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Curtis Jackson is a former boxer, so perhaps the stamina he showed on Thursday shouldn't have been all that surprising. Jackson, the hip hop and rap star whose stage name is 50 Cent, clearly displayed an extraordinary aptitude for his new job as a fight promoter.
Jackson stood in the middle of a sweaty boxing gym in Los Angeles, on his feet for hours, reeling off the same answers to the same questions time after time. His genius is that he has the uncanny ability to make each interviewer feel special, as if he were getting something new, different and better than the rest.
The ability to find new solutions to old problems, as well as his salesmanship, is what has made Jackson one of the most successful under-40 entrepreneurs in the world.
His sales ability and business savvy might just be the variable that finally, after more than three years of agonizing and often bizarre negotiations, brings Floyd Mayweather Jr. and Manny Pacquiao to meet in what would be the richest boxing match in history.
Pacquiao has business to take care of ahead of a potential Mayweather fight, though. On Saturday, he'll meet Juan Manuel Marquez for the fourth time in a pay-per-view bout at the MGM Grand Garden. Their first three bouts were exceptionally fast-paced and action packed, but no matter what he did, Pacquiao hasn't been able to conclusively defeat Marquez.
A win Saturday and once again talk will pick back up about if and when Pacquiao will face Mayweather.
Jackson is positioned perfectly to make the fight happen. He's been Mayweather's long-time friend, but as a boxing fan he wants to see his buddy fight Pacquiao as badly as anyone.
He started to make maneuvers toward getting the fight done more than a year ago. He finally came up with the idea of creating a promotional company with Mayweather that they were going to call TMT Promotions. Working together, Jackson thought, might be the way to get the fight made.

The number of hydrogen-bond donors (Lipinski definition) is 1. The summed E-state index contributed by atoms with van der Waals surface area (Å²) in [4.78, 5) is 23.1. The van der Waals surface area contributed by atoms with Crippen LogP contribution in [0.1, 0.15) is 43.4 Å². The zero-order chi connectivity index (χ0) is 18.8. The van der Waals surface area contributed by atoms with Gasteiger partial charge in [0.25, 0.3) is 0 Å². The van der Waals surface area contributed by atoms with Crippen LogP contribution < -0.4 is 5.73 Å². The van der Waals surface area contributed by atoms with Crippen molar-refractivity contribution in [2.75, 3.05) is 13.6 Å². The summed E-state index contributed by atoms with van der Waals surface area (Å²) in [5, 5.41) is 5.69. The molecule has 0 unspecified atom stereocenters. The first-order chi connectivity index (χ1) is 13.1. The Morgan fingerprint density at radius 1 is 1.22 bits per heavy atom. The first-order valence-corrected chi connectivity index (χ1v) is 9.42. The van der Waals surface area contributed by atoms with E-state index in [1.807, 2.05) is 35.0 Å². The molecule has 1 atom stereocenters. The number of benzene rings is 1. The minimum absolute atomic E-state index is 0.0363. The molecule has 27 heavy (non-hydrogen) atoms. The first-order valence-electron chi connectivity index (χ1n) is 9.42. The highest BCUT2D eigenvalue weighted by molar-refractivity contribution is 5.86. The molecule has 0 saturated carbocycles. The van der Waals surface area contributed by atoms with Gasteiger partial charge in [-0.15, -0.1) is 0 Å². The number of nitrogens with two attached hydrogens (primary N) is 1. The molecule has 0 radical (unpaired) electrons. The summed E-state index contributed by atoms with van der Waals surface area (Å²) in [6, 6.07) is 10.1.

But when Mayweather elected not to invest his half of the money in the startup, Jackson walked away and created his own company, SMS Promotions.
Jackson signed former featherweight and super featherweight champion Yuriorkis Gamboa to a promotional deal, then quickly worked out arrangements with Top Rank CEO Bob Arum to get Gamboa onto the Saturday card featuring Pacquiao and Marquez.
"This is going to be a huge night for Gamboa, and a bigger night for boxing," Jackson said. "The kid can fight. I mean, he can fight. It's always good for boxing when you have exciting fights and that's what Gamboa's going to give."
Jackson scoffed when it was noted that all three of the fighters he signed – Gamboa, Andre Dirrell and Billy Dib – were poor ticket sellers and attracted few TV viewers.
Jackson promised to turn them into ticket sellers in short order.
If he's able to do it, it will be a feat akin to what he pulled off last month on QVC, the home shopping channel, where in nine minutes he sold $177,000 worth of headphones.
"I just made 177,000 dollars in 9min on QVC," he wrote on Twitter. "Can some one hate on me so I can know this is real life."